The first class of applications is those related to health. Privacy, security, disclosure, and reversibility could be some of the key adoption concerns in health-related applications, and are fairly straightforward to identify, implement, and track. However, adoption risks might figure more prominently in the case of the second class of applications, those related to immersive experience and entertainment. One fear is that these applications might be so entrancing as to become extremely addictive, possibly to the detriment of otherwise being able to “participate in a meaningful life.” Video games are a related example, but here the research results are mixed. There are negative consequences such as susceptibility to addiction (Kuss 2013), player fatigue, and other detriments (Heaven 2015). However, there is also evidence to the contrary: while games interfered with schoolwork, social interaction and other aspects of a “normal life” remained a priority (New Scientist staff 2007).

Other encouraging research suggests that humans ultimately prefer novelty to pleasure, and eventually turn away from sustained pleasure-center stimulation out of boredom (Patoine 2009; Yoffe 2009). Keeping a human being engaged is a complex and dynamic process. Certain studies have found that in fact gamers have more grey matter and better brain connectivity than non-gamers (Crew 2015; Bushak 2015; Johnson 2006). Thus perhaps we are doing something right, and new, with video games, not only for fun, entertainment, community, and status garnering through competition, but also for brain development and intelligence amplification. Games might dovetail with actualization in that, as one analyst phrases it, there is something about video games that allows us to “brainjack into our potential” (Heaven 2015). The BCI cloudmind design challenge is to produce applications that safely support our being as humans, while balancing potential risks.

4.3 Human futures: BCI cloudmind fulfillment or virtual reality couch potato?

One worry is that humans might completely tune out of the physical world in favor of the immersive technologies of the virtual world and cease productive engagement in physical reality. However, the definition and meaning of all of these terms might shift. In a situation of remunerative, mentally stimulating, contributive, creativity-expressing possibilities that might be increasingly available in virtual reality, what is it to distinguish situations as “healthy” or ”addictive”? The prospects of virtual reality and BCI cloudmind applications raise bigger questions about the meaning and purpose of human life. The parameters by which we assess reality, valorize meaning, and plan our lives might be open to change. The virtual cloudworld might be exactly the venue to provide meaningful engagement opportunities, including for remuneration and sustenance, and fulfillment more generally, especially in a post-scarcity automation economy where labor work is no longer compulsory. It is not clear why “couch-potatoing” into virtually-fulfilling states might be “bad” in a future world of economic abundance, free will, and ample choice.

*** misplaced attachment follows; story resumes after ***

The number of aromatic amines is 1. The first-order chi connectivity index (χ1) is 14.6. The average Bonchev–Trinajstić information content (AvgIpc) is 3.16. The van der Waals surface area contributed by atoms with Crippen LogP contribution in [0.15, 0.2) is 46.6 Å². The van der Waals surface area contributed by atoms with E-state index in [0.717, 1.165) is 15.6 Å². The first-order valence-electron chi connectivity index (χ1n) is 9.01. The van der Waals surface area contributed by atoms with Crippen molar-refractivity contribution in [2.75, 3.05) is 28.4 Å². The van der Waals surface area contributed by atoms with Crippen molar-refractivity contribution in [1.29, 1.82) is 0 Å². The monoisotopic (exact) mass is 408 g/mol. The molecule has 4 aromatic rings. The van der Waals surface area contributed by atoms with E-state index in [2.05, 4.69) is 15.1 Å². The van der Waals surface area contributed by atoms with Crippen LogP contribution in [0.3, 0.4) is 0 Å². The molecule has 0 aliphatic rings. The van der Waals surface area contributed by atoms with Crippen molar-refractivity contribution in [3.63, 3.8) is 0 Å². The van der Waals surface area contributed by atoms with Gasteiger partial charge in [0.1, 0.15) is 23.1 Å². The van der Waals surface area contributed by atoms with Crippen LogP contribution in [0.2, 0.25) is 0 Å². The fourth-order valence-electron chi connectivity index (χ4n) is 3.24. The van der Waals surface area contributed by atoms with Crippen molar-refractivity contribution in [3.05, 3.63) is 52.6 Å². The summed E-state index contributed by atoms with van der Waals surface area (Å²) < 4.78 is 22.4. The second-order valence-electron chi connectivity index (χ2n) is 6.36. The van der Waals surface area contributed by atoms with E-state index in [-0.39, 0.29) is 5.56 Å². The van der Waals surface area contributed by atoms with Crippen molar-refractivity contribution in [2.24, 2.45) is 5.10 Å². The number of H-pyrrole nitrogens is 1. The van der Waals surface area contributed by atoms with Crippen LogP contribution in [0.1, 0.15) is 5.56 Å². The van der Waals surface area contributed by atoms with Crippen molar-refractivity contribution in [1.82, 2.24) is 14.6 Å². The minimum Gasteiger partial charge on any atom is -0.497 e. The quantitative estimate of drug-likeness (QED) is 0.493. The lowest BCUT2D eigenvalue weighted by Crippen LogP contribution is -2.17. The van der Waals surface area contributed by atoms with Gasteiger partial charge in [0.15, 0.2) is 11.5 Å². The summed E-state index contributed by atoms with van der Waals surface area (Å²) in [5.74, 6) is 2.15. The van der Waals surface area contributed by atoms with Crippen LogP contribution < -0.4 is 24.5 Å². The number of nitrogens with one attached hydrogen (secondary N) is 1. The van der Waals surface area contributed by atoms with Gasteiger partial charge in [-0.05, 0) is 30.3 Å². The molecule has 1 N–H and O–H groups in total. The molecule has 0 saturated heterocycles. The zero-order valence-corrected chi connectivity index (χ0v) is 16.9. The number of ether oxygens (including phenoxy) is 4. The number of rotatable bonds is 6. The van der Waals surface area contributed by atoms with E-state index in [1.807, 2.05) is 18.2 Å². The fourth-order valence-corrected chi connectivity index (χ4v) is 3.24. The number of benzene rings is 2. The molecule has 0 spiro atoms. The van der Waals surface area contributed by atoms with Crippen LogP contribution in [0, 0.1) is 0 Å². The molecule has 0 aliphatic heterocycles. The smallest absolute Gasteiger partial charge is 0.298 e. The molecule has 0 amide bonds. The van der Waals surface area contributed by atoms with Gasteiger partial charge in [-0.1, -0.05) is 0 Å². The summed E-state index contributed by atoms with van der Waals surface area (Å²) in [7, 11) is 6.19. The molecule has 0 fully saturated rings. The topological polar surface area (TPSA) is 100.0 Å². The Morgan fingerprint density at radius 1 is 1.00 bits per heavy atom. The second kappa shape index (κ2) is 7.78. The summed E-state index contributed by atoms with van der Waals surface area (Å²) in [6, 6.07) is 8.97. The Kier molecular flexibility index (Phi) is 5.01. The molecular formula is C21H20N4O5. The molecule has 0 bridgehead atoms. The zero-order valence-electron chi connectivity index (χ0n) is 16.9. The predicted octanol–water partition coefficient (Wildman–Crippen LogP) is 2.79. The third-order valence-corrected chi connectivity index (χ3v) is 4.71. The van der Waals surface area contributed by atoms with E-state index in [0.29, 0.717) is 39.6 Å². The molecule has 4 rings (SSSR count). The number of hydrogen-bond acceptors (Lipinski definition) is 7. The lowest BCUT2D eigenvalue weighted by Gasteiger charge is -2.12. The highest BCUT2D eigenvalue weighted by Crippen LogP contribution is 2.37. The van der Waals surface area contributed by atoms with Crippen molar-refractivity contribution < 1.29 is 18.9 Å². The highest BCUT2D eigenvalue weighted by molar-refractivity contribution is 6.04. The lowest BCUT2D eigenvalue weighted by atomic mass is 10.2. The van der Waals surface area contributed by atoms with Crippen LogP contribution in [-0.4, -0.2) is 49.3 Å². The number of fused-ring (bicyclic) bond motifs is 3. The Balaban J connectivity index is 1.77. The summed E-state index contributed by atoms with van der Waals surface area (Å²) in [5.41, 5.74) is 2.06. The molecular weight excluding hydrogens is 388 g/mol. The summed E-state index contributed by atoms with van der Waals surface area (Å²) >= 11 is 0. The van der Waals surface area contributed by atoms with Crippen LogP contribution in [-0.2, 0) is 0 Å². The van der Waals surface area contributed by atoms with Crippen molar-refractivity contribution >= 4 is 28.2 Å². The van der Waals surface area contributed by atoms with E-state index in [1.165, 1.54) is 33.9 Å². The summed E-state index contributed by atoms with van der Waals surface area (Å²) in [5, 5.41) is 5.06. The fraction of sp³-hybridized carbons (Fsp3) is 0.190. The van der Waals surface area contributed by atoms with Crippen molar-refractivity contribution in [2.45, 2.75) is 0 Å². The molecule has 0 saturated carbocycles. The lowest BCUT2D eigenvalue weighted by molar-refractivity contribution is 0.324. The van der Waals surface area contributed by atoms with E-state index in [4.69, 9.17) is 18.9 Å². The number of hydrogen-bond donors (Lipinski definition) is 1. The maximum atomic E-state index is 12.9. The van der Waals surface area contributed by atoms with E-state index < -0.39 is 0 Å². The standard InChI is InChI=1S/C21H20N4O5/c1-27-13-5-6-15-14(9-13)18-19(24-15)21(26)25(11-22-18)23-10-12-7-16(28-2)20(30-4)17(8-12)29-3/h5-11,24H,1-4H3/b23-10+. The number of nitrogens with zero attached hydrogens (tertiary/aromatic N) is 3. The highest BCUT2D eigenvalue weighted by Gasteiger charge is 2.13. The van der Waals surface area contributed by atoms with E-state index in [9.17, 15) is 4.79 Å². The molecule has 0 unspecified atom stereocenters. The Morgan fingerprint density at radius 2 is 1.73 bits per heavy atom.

There are some examples that help to recast the terms of the argument from the position that “too much virtual reality is bad” to ”how to constructively transition a greater portion of life to supportive virtual reality environments.” One example is the virtual world Second Life, where the individual and cultural reaction has been both celebrated and castigated, but has also helped to clarify that virtual worlds can be a venue for producing meaning in human lives (Daily Mail 2008). The science fiction story “The Clinic Seed – Africa” (Henson 2007) provides a positive account of the transition to an upload world, where the operations of human intelligence are increasingly enacted in the cloud. Philosophers such as David Pearce argue for a purpose-driven design approach to technology that focuses on gradients of well-being and aims to eliminate suffering (Pearce 1995). The whole design space of BCI cloudminds is wide open. On one hand, well-designed applications would ideally provide improved human-need fulfillment possibilities that supplement the physical world with the virtual world. However, it would be naēve not to acknowledge that applications are also likely to be designed for the opposite, to cater to the darkest underbelly of human desires to control, dominate, and destroy. 

The surprising conclusion might be one of the potential desirability of widespread and persistent use of BCI cloudminds. This could be not just for the recreation, competition, and learning possibilities available via immersive experience, but precisely in order to participate in generative cloudmind collaborations. Crowdminds might provide a crucial vehicle for more humans to experience “work” as a fulfilling and productive activity, as a purpose-directed expression of human energy, and as a means of actualization. Just as “information era work” relies now on the Internet, the next generations of digital era work might use BCI cloudminds as a vehicle. Generative collaborations could be remunerable (via economic resources, reputation, status-garnering, acknowledgement, and other means), and beyond that they might provide a productive, stimulating, mentally engaging venue for fulfilling untapped human potential. While generative collaborations would certainly have their own adoption risks, they might also be an answer to the some of the concerns of entertainment applications regarding immersive experience addiction, boredom, and cognitive fatigue. BCI cloudminds might be fulfilling and actualizing to humans on a sustained basis, and also unleash new tiers of human capability, including safely coordinating collective activity beyond the scope of any one individual.